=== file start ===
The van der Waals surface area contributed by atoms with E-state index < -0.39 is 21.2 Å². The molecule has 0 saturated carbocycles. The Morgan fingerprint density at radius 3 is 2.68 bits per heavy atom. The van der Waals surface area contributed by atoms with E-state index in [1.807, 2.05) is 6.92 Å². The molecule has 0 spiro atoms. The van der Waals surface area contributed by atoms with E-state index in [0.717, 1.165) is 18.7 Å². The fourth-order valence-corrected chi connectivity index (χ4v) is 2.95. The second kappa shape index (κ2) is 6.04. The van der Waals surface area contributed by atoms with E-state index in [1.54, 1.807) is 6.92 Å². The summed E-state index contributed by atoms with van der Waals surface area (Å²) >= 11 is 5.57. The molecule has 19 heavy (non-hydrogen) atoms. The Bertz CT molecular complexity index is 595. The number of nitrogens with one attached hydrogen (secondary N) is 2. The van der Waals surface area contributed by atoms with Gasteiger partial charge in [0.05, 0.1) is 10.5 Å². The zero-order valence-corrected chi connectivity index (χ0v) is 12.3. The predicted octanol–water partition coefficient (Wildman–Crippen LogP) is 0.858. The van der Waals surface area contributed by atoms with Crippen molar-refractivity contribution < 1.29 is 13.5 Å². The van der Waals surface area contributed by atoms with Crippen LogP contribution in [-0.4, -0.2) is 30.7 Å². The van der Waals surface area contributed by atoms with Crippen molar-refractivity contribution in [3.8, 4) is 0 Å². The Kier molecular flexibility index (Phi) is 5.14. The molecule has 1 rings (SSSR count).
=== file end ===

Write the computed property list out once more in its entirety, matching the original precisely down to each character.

The van der Waals surface area contributed by atoms with E-state index < -0.39 is 21.2 Å². The molecule has 0 saturated carbocycles. The Morgan fingerprint density at radius 3 is 2.68 bits per heavy atom. The van der Waals surface area contributed by atoms with E-state index in [1.807, 2.05) is 6.92 Å². The molecule has 0 spiro atoms. The van der Waals surface area contributed by atoms with E-state index in [0.717, 1.165) is 18.7 Å². The fourth-order valence-corrected chi connectivity index (χ4v) is 2.95. The second kappa shape index (κ2) is 6.04. The van der Waals surface area contributed by atoms with E-state index in [1.54, 1.807) is 6.92 Å². The summed E-state index contributed by atoms with van der Waals surface area (Å²) >= 11 is 5.57. The molecule has 19 heavy (non-hydrogen) atoms. The Bertz CT molecular complexity index is 595. The number of nitrogens with one attached hydrogen (secondary N) is 2. The van der Waals surface area contributed by atoms with Gasteiger partial charge in [0.05, 0.1) is 10.5 Å². The zero-order valence-corrected chi connectivity index (χ0v) is 12.3. The predicted octanol–water partition coefficient (Wildman–Crippen LogP) is 0.858. The van der Waals surface area contributed by atoms with Crippen molar-refractivity contribution < 1.29 is 13.5 Å². The van der Waals surface area contributed by atoms with Crippen LogP contribution in [-0.4, -0.2) is 30.7 Å². The van der Waals surface area contributed by atoms with Crippen molar-refractivity contribution in [3.8, 4) is 0 Å². The Kier molecular flexibility index (Phi) is 5.14. The molecule has 1 rings (SSSR count).